In a recent barrage of headlining stories, the incidences of accidental drownings of infants and children is on the rise. In a bit less than two weeks, there's been a handful of preventable drownings that have occurred in the northern United States.
New York - The cases of drowning deaths that have shown up in the news within the last couple of weeks is astounding. Last week, Cynthia told us about the alarming number of children that die annually from drowning deaths. Even with all the information and laws out there, nothing seems to be stopping these preventable deaths.
July 19 - Last night, a 1-year old little boy was pulled from a pool in Greece, NY and was unresponsive to efforts to revive him. A nurse, who was visiting at the house next to the home of the little boy, heard his screams and went to help. She provided CPR until the paramedics came. He was pronounced dead at Strong Memorial Hospital.
July 19 - In Middlesex County in NJ, the death of a 14-year old girl that had been found at the bottom of an apartment complex pool, was ruled accidental. Her father had reported her missing the day before Sidra Chaudhry's body was found.
July 15 - A 14-year old teen was found and pulled from a pool after having been reported missing, in Ridgewood, NJ. The teen was from South Korea, here to visit relatives. Efforts to revive him failed and he was reported dead at Valley Hospital.
July 14 - In Island Park, NY, a 17-month old toddler was pulled from a pool after being found face down. Police said that on their arrival the toddler wasn't breathing and had no detectable pulse. He was revived at Long Beach Hospital.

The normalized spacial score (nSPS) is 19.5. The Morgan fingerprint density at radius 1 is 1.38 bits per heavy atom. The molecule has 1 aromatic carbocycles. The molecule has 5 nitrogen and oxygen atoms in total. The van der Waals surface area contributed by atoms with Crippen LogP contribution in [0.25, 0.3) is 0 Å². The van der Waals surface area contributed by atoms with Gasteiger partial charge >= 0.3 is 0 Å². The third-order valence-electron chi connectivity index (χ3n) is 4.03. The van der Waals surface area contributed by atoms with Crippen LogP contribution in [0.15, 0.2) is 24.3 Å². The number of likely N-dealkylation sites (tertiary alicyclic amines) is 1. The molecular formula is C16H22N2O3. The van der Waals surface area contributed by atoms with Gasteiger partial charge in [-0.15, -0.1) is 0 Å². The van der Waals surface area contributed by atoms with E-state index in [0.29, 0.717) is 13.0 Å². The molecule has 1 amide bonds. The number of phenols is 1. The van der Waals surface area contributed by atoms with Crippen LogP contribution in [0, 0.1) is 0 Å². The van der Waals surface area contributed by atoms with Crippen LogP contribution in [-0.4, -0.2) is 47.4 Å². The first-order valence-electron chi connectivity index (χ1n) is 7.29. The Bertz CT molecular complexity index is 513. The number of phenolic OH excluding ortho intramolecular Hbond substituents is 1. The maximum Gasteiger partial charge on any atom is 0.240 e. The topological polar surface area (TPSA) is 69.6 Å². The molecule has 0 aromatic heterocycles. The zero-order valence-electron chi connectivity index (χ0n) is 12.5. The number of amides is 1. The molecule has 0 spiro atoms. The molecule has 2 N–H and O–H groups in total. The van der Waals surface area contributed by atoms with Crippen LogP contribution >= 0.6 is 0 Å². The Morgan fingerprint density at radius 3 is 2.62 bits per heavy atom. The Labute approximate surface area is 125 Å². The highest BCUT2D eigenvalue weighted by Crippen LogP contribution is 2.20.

July 13 - 16-year old William "Will" Berky was found in his backyard pool, in Portsmouth, NH. CPR was administered but he later died at the Portsmouth Regional Hospital. Berky was a star on the 2004 state champion Portsmouth Little League All-Stars.
According to the statistics six people drown in pools nationally every day. Many in pools where lifeguards are present. Drowning is the 4th leading cause of accidental death in the United States, claiming 4,000 lives annually. Approximately one-third are children under the age of 14.
How fast can a child drown? In the time that it takes to answer a phone! A child is 14 times more likely to drown than be involved in a vehicular accident. The highest drowning rates are for children under 5 and teens between the ages of 15-24.
For every single child that has drowned, 4 more are put into the hospital for almost drowning. An estimated 5,000 children ages 14 and under are hospitalized due to near-drownings each year; 15 percent die in the hospital and as many as 20 percent suffer severe, permanent neurological disability.
Very sobering information.